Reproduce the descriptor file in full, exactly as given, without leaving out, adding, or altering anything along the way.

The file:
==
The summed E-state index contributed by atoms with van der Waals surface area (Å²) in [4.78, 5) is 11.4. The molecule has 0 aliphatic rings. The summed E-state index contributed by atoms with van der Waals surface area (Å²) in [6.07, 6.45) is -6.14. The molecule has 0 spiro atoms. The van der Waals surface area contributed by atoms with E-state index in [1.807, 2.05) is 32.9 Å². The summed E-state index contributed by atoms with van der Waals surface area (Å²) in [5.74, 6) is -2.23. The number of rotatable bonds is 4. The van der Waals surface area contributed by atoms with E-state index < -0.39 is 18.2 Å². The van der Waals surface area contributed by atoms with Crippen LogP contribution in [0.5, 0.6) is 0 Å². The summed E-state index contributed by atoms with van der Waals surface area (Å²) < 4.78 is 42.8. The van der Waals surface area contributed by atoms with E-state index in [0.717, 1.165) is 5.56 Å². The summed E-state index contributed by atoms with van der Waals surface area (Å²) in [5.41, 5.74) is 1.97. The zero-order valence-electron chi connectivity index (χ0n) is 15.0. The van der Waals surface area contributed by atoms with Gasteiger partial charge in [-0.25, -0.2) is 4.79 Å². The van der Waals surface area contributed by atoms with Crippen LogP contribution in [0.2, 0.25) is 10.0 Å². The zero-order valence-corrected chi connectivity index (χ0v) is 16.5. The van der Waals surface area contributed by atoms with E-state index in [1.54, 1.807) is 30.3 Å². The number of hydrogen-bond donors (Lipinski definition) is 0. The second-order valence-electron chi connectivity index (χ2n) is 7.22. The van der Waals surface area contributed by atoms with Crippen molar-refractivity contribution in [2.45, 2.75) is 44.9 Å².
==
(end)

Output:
The summed E-state index contributed by atoms with van der Waals surface area (Å²) in [4.78, 5) is 11.4. The molecule has 0 aliphatic rings. The summed E-state index contributed by atoms with van der Waals surface area (Å²) in [6.07, 6.45) is -6.14. The molecule has 0 spiro atoms. The van der Waals surface area contributed by atoms with E-state index in [1.807, 2.05) is 32.9 Å². The summed E-state index contributed by atoms with van der Waals surface area (Å²) in [5.74, 6) is -2.23. The number of rotatable bonds is 4. The van der Waals surface area contributed by atoms with E-state index < -0.39 is 18.2 Å². The van der Waals surface area contributed by atoms with Crippen LogP contribution in [0.5, 0.6) is 0 Å². The summed E-state index contributed by atoms with van der Waals surface area (Å²) < 4.78 is 42.8. The van der Waals surface area contributed by atoms with E-state index in [0.717, 1.165) is 5.56 Å². The summed E-state index contributed by atoms with van der Waals surface area (Å²) in [5.41, 5.74) is 1.97. The zero-order valence-electron chi connectivity index (χ0n) is 15.0. The van der Waals surface area contributed by atoms with Gasteiger partial charge in [-0.25, -0.2) is 4.79 Å². The van der Waals surface area contributed by atoms with Crippen LogP contribution in [0.2, 0.25) is 10.0 Å². The zero-order valence-corrected chi connectivity index (χ0v) is 16.5. The van der Waals surface area contributed by atoms with E-state index in [1.54, 1.807) is 30.3 Å². The number of hydrogen-bond donors (Lipinski definition) is 0. The second-order valence-electron chi connectivity index (χ2n) is 7.22. The van der Waals surface area contributed by atoms with Crippen molar-refractivity contribution in [2.45, 2.75) is 44.9 Å².